- Ryan G. Duns, SJ
When I was a little boy, this was always my favorite day to go to church: I loved to play with the palms. At first, they proved a marvelous distraction to the regular grind of the liturgy. I could tickle my brother's face with the frond, whip it about, pretend to have sword fights...at least, until, my mother wrested the palm from my hand and began folding it into a cross. In those days I liked the playfulness of having something in my hands, of feeling that I was a part of the day's action. Not long ago, someone mentioned that Palm Sunday is one of the better-attended liturgies because people actually get something, that they have a prop that helps them to feel as if they really do have a role to play in the liturgy. Perhaps this is something clergy should consider: people want to feel like they belong.
Jesus probably felt like he belonged as he saw the throngs of exuberant welcomers. Little did he know that the triumphant entrance would be matched only by his mission's spectacular failure: sinful humanity could not quite get on board with Jesus' revolution that threatened to overturn our normal way of doing business, replacing it with God's ways. Jesus threatened our stability, our sense of order, our comfort...so we killed him. We have a knack for doing this, it seems.
At Mass today, consider the stark contrast between the psalm and the reading. Imagine the joyous atmosphere of the crowd, the hopes and expectations they seem to thrust onto Jesus, and allow the ominous refrain of the psalm to echo in your heart: "My God, My God, why have you abandoned me?" Within a few days, the cheers will be replaced with jeers, the high-fives with the lash of the whip, arms outstretched in welcome by arms brutally affixed to the timber in a gesture of ruthlessly efficient torture. A week from now, we will rest as a church in the dark cellar of grief and loss as our hopes are, once again, dashed. Dare we await the resurrection?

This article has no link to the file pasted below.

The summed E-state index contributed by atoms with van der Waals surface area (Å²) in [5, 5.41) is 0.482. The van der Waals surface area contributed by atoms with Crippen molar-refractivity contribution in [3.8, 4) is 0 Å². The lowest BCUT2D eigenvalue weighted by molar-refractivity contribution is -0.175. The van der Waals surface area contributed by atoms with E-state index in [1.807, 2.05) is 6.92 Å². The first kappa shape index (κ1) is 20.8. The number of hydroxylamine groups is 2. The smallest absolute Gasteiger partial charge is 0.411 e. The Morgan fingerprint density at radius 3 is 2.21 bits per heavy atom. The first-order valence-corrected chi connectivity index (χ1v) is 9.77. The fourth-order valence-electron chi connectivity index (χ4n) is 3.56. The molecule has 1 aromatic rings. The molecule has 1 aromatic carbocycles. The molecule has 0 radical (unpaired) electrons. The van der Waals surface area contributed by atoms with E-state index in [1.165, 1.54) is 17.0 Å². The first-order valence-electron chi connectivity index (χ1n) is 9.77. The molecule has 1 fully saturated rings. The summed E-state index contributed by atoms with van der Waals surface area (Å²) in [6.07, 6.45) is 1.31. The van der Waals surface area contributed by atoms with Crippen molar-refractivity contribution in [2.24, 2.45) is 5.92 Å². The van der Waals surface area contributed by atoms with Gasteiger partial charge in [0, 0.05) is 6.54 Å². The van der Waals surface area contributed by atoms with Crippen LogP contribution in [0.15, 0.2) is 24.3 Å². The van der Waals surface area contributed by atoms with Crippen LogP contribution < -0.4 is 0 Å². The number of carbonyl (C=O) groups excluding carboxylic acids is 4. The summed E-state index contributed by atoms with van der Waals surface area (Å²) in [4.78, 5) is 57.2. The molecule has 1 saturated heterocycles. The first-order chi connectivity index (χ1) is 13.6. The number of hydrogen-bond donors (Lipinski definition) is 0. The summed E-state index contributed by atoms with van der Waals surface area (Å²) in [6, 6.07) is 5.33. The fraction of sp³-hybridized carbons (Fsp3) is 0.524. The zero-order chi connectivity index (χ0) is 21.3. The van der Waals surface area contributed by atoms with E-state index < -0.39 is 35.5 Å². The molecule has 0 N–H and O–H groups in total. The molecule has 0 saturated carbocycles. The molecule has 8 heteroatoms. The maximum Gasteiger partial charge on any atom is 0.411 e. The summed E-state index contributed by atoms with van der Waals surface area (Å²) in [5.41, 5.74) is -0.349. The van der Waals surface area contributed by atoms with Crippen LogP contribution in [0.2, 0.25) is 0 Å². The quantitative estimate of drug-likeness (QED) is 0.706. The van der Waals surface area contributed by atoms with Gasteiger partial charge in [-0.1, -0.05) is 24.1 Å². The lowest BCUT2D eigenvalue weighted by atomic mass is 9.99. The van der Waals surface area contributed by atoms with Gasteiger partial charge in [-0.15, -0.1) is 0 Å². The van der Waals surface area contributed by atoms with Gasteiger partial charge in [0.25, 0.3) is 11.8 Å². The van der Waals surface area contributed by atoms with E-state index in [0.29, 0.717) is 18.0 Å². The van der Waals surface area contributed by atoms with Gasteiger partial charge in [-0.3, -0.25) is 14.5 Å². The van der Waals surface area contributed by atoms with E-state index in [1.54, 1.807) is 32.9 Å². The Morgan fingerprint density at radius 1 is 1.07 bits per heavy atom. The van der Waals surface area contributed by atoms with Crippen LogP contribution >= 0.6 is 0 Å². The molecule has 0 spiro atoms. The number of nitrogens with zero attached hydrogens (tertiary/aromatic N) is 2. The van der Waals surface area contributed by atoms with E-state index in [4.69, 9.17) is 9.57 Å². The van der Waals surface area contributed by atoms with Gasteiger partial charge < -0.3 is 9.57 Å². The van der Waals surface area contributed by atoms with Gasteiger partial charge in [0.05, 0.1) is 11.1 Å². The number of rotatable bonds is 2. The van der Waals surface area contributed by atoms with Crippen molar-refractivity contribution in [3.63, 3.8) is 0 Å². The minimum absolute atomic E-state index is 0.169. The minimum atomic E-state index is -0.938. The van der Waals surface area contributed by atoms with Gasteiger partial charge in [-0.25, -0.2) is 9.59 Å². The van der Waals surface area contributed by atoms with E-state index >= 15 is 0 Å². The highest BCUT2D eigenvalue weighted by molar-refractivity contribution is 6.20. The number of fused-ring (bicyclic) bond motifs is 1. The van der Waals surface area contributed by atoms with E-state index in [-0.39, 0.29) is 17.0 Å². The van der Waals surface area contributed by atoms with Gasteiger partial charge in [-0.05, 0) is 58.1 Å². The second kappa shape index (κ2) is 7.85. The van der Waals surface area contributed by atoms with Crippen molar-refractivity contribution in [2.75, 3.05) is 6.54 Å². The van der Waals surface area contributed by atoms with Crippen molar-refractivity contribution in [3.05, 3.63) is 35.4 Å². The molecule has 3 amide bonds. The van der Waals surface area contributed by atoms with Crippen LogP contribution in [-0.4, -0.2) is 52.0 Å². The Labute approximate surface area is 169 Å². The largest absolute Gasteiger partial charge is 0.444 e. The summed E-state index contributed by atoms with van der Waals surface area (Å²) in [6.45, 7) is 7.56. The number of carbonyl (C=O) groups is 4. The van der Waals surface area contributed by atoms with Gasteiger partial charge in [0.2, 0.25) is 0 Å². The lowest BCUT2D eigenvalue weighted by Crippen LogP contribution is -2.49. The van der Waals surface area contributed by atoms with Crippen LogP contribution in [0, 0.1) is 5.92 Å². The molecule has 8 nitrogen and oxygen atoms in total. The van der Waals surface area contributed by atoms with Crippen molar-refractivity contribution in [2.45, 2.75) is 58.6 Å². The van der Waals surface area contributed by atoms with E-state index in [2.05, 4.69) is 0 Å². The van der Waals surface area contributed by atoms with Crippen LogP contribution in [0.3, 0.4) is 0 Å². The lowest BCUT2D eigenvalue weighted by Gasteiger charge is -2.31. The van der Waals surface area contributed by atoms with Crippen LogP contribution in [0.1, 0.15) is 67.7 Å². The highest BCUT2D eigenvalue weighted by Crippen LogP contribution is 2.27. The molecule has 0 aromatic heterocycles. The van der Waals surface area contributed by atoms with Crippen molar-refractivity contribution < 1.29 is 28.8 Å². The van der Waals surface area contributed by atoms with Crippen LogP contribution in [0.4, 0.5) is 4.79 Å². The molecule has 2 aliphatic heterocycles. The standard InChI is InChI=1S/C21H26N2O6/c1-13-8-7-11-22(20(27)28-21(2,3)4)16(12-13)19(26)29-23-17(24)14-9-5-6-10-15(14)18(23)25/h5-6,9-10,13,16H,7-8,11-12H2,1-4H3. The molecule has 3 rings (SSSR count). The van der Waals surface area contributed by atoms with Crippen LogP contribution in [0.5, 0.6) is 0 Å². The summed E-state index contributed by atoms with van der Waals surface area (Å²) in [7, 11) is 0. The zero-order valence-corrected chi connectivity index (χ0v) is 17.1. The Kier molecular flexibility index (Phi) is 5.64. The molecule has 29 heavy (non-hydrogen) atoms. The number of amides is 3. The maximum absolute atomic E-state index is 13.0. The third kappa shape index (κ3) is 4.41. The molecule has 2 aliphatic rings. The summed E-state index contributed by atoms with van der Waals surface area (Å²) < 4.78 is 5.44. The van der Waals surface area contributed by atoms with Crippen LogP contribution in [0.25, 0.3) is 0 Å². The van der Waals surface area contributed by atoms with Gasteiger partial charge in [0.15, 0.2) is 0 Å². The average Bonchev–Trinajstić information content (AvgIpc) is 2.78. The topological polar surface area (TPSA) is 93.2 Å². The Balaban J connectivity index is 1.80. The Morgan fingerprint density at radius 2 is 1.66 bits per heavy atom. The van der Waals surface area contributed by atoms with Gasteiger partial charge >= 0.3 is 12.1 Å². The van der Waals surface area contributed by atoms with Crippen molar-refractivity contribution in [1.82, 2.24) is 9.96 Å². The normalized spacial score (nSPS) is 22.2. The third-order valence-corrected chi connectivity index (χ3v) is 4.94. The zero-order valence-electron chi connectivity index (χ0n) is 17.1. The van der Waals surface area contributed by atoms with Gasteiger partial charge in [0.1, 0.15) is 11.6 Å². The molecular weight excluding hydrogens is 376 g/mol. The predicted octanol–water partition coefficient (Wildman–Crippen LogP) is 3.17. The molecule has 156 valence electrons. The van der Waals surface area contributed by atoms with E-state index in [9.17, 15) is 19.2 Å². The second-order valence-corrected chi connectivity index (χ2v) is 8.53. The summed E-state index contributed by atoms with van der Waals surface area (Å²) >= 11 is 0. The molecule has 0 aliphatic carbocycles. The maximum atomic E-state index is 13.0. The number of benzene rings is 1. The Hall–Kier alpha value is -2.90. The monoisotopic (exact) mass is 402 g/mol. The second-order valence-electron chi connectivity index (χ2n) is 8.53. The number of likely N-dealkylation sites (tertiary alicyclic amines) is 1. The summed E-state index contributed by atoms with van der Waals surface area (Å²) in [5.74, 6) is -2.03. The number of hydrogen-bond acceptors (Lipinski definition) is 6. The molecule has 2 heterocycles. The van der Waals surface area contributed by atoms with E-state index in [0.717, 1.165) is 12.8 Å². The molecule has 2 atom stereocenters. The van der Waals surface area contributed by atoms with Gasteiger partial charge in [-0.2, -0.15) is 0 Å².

My friends, this has not been an easy decade for the Catholic Church. I firmly believe that we are dwelling within the cellar of Holy Saturday. There is light, or hope, but it is hard for me to tell how much there is. My fear is that the light I see is but the first rays of Holy Saturday breaking in upon us and that we will be waiting for quite some time before we get...if we ever get....to the triumph of Easter. My optimistic side holds out hope that the light I glimpse is the setting sun piercing through dark clouds: Holy Saturday is coming to a close and soon, Easter's Son shall rise.
Over these weeks, I have been grateful to my students who have offered reflections on the readings. My own travel schedule has made it difficult to keep on top of the blog (I write this from Washington, DC). I will be on retreat from Holy Thursday (4/21) through the following Thursday (4/28). Please know that I will be praying for all of you, and the Church universal, during my retreat. I don't know how much I'll be able to update the blog before I depart but, if I don't get the chance, may we all seize this Holy Week as an opportunity to grow both in our friendship with one another as we share our journey and with Jesus Christ who invites us this week to "stay with me, remain here with me" and, with Jesus, to "watch and pray."